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Culture? Writers? Nah
One consequence of walking around a lot (as I did last week, in New York) is that you look in your bag to see if you actually need to be carrying all that shit in it around. If you're smart, you look before you go walking — with the notable exception of when you might want to write about it later, in which case your subconscious will doubtless realize that it's always more interesting to confess how stupid you are than to boast how clever. (Your conscious, moreover, will later delight in the resulting paradox).
Which, I maintain, is absolutely why I carried three old issues of the New Yorker and the Christmas issue of the Economist down and up Manhattan Island. That and because you never know when you might get really, really bored in Manhattan.
In any case, today I actually looked at them. There are two sorts of old magazines I hold on to to "finish" later. The first consists of issues that contain some article I enjoyed, didn't want to put down (even though I had finished it), and thought I might want to come back to later. Inevitably, when I come back to it later, I haven't the slightest clue what I was holding on to the magazine for, and start reading the articles again in a vain attempt to figure it out.
The second category of old magazines comprises the ones I for some reason never got to read. Into this category falls the Oct. 15, 2001, edition of the New Yorker (which, at 220 pages (it's the "Culture Issue"), is a poor choice for carrying on extended schlepps). (I was driving across the United States the week of the 15th, so, I submit, I've good excuse for not reading it then. I guess that magazine and I have travelled a long way together.)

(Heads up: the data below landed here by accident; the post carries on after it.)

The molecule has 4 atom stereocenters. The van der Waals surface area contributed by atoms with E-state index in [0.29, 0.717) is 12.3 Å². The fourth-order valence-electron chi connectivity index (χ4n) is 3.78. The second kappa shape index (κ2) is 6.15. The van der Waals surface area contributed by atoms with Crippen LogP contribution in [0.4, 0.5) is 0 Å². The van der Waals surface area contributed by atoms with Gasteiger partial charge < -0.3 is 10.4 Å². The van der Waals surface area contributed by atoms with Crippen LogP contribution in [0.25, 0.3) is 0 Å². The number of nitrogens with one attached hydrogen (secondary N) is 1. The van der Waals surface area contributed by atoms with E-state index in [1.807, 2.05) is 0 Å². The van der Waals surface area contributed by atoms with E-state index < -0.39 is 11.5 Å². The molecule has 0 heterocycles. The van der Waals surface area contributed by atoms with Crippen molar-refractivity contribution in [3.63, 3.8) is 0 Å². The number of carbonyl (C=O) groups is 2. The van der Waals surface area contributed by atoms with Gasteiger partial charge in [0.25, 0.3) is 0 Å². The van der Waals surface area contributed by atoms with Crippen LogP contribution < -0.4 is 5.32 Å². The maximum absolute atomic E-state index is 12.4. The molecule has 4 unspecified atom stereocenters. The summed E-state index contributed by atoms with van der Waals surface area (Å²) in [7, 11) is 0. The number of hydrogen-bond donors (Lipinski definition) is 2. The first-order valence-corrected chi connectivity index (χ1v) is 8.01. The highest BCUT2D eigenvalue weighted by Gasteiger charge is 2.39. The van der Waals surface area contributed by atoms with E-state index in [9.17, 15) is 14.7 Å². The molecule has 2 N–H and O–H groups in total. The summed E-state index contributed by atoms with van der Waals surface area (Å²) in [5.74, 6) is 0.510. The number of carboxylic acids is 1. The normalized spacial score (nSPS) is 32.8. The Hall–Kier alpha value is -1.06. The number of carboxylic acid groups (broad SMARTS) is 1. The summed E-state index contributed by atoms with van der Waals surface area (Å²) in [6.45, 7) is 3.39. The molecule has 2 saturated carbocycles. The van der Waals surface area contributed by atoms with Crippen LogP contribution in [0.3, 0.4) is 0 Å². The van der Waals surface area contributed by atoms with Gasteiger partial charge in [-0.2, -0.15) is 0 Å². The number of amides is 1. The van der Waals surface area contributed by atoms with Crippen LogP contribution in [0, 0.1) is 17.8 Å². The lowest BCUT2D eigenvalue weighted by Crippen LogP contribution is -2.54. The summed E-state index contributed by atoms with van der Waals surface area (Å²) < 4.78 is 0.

And it is for the sake of a passage from an article in that magazine that I write this now. The article, by Rebecca Mead, concerns something called the Bread Loaf Writers' Conference, which comes across as a place for writers of various sorts to mutually agree to forget they are or ever were adults (if ever any one of them so believed) and play at being college freshmen again, albeit somewhat talented ones. If ever you wish to console yourself for not being part of the writerly scene, this is the piece for you. And it is in this spirit I quote for you the following:
The triple compulsions of Bread Loaf have, traditionally, been getting published, getting drunk, and getting laid; and, though each is honored more in the breach than in the observance, the reputation lingers. The conference is informally known as Bed Loaf — it comes as something of a disappointment to discover that, in coining a nickname, the finest literary talents of the twentieth century couldn't come up with anything better than a low pun.
Of course, the college culture isn't the same as it used to be (or so I understand), and neither is Bread Loaf's:
These days, the sexual preoccupation of most Bread Loafers appears to be figuring out whether anyone else is getting any, rather than getting any themselves. There are, though, intense bonding experiences between roommates, such as the two women in their thirties who, one night at a bonfire party, announced that they had discovered, while changing into their pajamas, that their breasts were exactly the same shape.
Now there's something to write home about.
March 29, 2002 1:48 AM
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